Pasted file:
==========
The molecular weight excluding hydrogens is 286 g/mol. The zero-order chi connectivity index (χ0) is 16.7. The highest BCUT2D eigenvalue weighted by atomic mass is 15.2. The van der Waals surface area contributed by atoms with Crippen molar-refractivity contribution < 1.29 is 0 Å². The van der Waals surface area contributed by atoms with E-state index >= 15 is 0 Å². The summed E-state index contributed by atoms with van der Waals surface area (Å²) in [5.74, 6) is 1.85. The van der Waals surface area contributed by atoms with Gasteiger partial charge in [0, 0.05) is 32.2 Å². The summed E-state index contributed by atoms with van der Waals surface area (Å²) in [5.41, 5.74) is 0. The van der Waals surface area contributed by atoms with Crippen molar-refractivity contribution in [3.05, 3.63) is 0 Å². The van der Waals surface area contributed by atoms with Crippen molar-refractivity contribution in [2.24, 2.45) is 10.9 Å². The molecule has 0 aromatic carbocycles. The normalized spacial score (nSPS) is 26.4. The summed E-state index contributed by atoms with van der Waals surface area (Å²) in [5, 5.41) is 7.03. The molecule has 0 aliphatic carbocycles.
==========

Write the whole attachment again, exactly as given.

The molecular weight excluding hydrogens is 286 g/mol. The zero-order chi connectivity index (χ0) is 16.7. The highest BCUT2D eigenvalue weighted by atomic mass is 15.2. The van der Waals surface area contributed by atoms with Crippen molar-refractivity contribution < 1.29 is 0 Å². The van der Waals surface area contributed by atoms with E-state index >= 15 is 0 Å². The summed E-state index contributed by atoms with van der Waals surface area (Å²) in [5.74, 6) is 1.85. The van der Waals surface area contributed by atoms with Gasteiger partial charge in [0, 0.05) is 32.2 Å². The summed E-state index contributed by atoms with van der Waals surface area (Å²) in [5.41, 5.74) is 0. The van der Waals surface area contributed by atoms with Crippen molar-refractivity contribution in [3.05, 3.63) is 0 Å². The van der Waals surface area contributed by atoms with Crippen molar-refractivity contribution in [2.24, 2.45) is 10.9 Å². The molecule has 0 aromatic carbocycles. The normalized spacial score (nSPS) is 26.4. The summed E-state index contributed by atoms with van der Waals surface area (Å²) in [5, 5.41) is 7.03. The molecule has 0 aliphatic carbocycles.